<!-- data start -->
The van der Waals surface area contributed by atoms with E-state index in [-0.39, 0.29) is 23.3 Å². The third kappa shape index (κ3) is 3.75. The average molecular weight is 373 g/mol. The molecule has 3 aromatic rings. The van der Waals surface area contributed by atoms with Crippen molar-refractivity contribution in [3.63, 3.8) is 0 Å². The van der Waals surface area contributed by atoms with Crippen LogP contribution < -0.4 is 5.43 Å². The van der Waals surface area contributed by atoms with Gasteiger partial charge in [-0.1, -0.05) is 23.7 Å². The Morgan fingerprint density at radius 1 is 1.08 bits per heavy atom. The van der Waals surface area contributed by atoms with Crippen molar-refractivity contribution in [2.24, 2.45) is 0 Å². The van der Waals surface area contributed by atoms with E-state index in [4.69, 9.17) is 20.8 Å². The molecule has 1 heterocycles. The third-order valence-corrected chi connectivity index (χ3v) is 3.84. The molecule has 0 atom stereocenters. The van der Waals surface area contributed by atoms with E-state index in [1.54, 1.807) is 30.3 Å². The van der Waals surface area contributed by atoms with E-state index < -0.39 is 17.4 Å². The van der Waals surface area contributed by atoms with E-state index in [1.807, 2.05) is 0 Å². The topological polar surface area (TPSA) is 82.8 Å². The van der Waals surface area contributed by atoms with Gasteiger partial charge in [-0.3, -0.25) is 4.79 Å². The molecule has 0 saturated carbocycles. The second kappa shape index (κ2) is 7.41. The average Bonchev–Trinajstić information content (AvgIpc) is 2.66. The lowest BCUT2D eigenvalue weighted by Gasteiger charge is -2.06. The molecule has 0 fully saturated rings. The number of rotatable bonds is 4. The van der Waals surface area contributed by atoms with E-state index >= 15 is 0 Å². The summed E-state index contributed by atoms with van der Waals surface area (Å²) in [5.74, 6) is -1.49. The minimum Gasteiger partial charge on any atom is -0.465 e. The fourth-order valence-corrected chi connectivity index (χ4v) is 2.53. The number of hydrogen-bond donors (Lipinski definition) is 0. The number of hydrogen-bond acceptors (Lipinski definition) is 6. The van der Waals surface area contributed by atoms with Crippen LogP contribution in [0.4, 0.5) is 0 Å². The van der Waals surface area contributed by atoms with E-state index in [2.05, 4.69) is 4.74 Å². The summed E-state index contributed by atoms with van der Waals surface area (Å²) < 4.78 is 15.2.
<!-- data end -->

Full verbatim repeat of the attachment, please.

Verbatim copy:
The van der Waals surface area contributed by atoms with E-state index in [-0.39, 0.29) is 23.3 Å². The third kappa shape index (κ3) is 3.75. The average molecular weight is 373 g/mol. The molecule has 3 aromatic rings. The van der Waals surface area contributed by atoms with Crippen molar-refractivity contribution in [3.63, 3.8) is 0 Å². The van der Waals surface area contributed by atoms with Crippen LogP contribution < -0.4 is 5.43 Å². The van der Waals surface area contributed by atoms with Gasteiger partial charge in [-0.1, -0.05) is 23.7 Å². The Morgan fingerprint density at radius 1 is 1.08 bits per heavy atom. The van der Waals surface area contributed by atoms with Crippen molar-refractivity contribution in [2.24, 2.45) is 0 Å². The van der Waals surface area contributed by atoms with E-state index in [4.69, 9.17) is 20.8 Å². The molecule has 1 heterocycles. The third-order valence-corrected chi connectivity index (χ3v) is 3.84. The molecule has 0 atom stereocenters. The van der Waals surface area contributed by atoms with E-state index in [1.54, 1.807) is 30.3 Å². The van der Waals surface area contributed by atoms with E-state index < -0.39 is 17.4 Å². The van der Waals surface area contributed by atoms with E-state index in [1.807, 2.05) is 0 Å². The topological polar surface area (TPSA) is 82.8 Å². The van der Waals surface area contributed by atoms with Gasteiger partial charge in [-0.3, -0.25) is 4.79 Å². The molecule has 0 saturated carbocycles. The second kappa shape index (κ2) is 7.41. The average Bonchev–Trinajstić information content (AvgIpc) is 2.66. The lowest BCUT2D eigenvalue weighted by Gasteiger charge is -2.06. The molecule has 0 fully saturated rings. The number of rotatable bonds is 4. The van der Waals surface area contributed by atoms with E-state index >= 15 is 0 Å². The summed E-state index contributed by atoms with van der Waals surface area (Å²) in [5.74, 6) is -1.49. The minimum Gasteiger partial charge on any atom is -0.465 e. The fourth-order valence-corrected chi connectivity index (χ4v) is 2.53. The number of hydrogen-bond donors (Lipinski definition) is 0. The number of hydrogen-bond acceptors (Lipinski definition) is 6. The van der Waals surface area contributed by atoms with Crippen LogP contribution in [0.4, 0.5) is 0 Å². The van der Waals surface area contributed by atoms with E-state index in [2.05, 4.69) is 4.74 Å². The summed E-state index contributed by atoms with van der Waals surface area (Å²) < 4.78 is 15.2.